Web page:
This was getting to be too much for me to deal with. I turned away from the two men and jumped down off the boardwalk. As I walked away, I finally remembered my manners enough to turn back and wave my hand to Sheriff Dillard and Ollie as I rushed across the street.

Rollo seemed content, so I left him standing where he was in front of the mercantile store and hurried along to the land office. This situation was getting scarier by the minute. I’d been going along happy as a fat cow in tall clover, picturing Jim living up there on the mountain. I imagined him snug in his little cabin, just waiting for spring to open up before he came to town. The crazy story Tom Dillard was telling convinced me that this situation needed some serious looking into.

I noticed again that the sidewalk was full of strange faces. Crowds of people were in the mercantile store and the gun shop. Glancing through the doors as I passed, I could see that the clerks in both stores seemed to be frantically busy. One ran right past me to load a big sack on a wagon.

None of the people I passed on the way to the land office were people I knew. That coulda been because I was so busy worrying about what might have happened to Jim Cason that I couldn’t hardly see.

The boundaries of Jim Cason’s homestead claim are as familiar to me as the beginnings and endings of my own ranch. I helped him drive the stakes in the ground to mark his corners early one spring. That was two years ago.

Jim picked himself out about the prettiest spot in this country to start his place. He’s situated almost up to the tree line on the mountain and his claim runs right down to the edge of Shell Lake.

Me and Jim spent more than a month up there last summer, building him a good tight cabin and some furniture to go in it. We even dug us a sawpit so we could ripsaw enough boards to put a puncheon floor in the place. I don’t know who hated standing in that pit more, me or Jim.

We didn’t stop when we finished off the cabin, either. We set to and built a stout corral for his horses and two good tight sheds to hold his sheep.

Yep, that’s right, Jim’s planning to run sheep on his place.

Now believe me, I ain’t no sheep man. I raise red cows like any sensible man. But that Jim Cason, he’s got a bee in his bonnet that he can make himself a fortune up there raising some kind of special breed of sheep. He probably got that notion out of a dratted newspaper. He’s almost as bad as Millie Kendrick for reading everything he can get his hands on.

I think Jim mighta said it was some sheep that come over from Spain that he’s so het up about raising on his ranch. The last time I talked to him he was all excited. He told me that the kinds of grasses that grow naturally up in those mountain clearings are exactly the sort of grazing that breed of sheep need to eat so they can thrive.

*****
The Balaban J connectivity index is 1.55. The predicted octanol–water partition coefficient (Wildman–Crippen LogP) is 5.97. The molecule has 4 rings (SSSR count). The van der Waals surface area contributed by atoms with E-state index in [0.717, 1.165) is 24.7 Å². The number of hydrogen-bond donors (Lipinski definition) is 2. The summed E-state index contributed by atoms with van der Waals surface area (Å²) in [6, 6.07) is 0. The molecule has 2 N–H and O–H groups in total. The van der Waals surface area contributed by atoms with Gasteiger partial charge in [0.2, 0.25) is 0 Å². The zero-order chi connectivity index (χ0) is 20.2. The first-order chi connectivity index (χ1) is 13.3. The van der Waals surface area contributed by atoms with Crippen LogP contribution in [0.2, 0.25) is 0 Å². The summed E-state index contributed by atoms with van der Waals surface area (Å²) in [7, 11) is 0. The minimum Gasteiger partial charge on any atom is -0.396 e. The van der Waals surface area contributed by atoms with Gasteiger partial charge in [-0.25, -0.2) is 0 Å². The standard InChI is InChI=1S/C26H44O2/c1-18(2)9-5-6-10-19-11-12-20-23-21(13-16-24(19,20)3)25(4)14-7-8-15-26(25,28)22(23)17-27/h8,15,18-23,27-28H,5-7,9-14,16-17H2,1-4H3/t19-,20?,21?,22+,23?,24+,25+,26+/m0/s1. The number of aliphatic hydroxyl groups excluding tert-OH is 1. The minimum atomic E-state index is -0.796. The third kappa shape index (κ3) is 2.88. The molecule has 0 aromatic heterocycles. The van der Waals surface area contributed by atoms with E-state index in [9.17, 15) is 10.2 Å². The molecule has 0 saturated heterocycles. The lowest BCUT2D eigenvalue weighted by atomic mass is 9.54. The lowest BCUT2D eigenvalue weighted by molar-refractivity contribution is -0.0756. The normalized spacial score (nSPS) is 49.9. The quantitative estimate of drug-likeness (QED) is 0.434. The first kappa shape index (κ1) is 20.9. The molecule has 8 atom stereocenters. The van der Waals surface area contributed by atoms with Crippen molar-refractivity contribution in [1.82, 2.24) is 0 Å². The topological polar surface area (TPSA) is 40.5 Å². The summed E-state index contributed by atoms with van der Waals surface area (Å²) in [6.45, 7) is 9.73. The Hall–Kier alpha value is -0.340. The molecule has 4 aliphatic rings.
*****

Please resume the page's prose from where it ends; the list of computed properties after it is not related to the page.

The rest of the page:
It about broke Jim’s daddy’s heart to think his only son would turn into a sheep herder, but Jim’s so iron-headed that he’s got to have his way once an idea takes ahold on him. His daddy’s right-smart stuck up to my way of thinking, and the idea that his son would even want to leave his place and start up his own ranch was bad enough, but add the sheep and Major Cason was plumb mortified, I reckon. I know the Major and Jim got into an awful argument, and Jim was so bent out of shape that he swore to me he’d never set foot on his daddy’s place again.

When I got in front of the land office I could see Judge Stern through the window. He was sitting there behind his desk with his feet up on a chair, reading a newspaper. The useless old fool. Now, Stern ain’t really no judge, he’s only the federal land agent, but it sets him up some when folks name him judge.

“How-do Judge,” I said as I walked through the door. “How you getting along these days?”

Stern looked up from the paper and eyed me. I watched his expression, but I couldn’t read anything, except I thought he was looking a little bit more unfriendly than normal. But that ain’t even a little bit of a surprise. He likes to think he’s better’n most folks around here.

“Hello there, Kendrick, I’m just fine, thank you.”

He stood up as he asked. “What can I do for you today?”

It was possible Stern’s voice sounded a little bit odd when he said that, but then it may be that I was looking for something so hard I was just imagining things.

Stepping across the public part of the floor to lean my elbows on the counter I said, “First, I’d like to take a look at the plat book that covers the upper reaches of Shell Mountain, Judge. Then I’ll want to see what claims have been filed up there recently.”

Stern got a queer look on his face then, and sort of hesitated for just a second. It was clear enough that he didn’t want to show me that book. But there was no way he could rightly refuse. He knew I understood the law. That plat book and the survey maps are public property.

Even if Stern came up with enough nerve to actually refuse to let me see the records all I had to do was go get the sheriff and he’d be forced to hand ’em over. He knows that. It took him some time, way longer than it should have, but he finally reached underneath the counter and lifted the big leather book up on top. He even opened it to the right pages.

“If you’re planning to go hunting gold up there you’re some late, boy.” Stern said. I thought he sounded sort of sarcastic like. “You’ve got to go up on the mountain to the Blake Mining Company office and buy a mining rights claim from them now. That is if Captain Blake has any claims left. All the federal land up there has already been filed on.”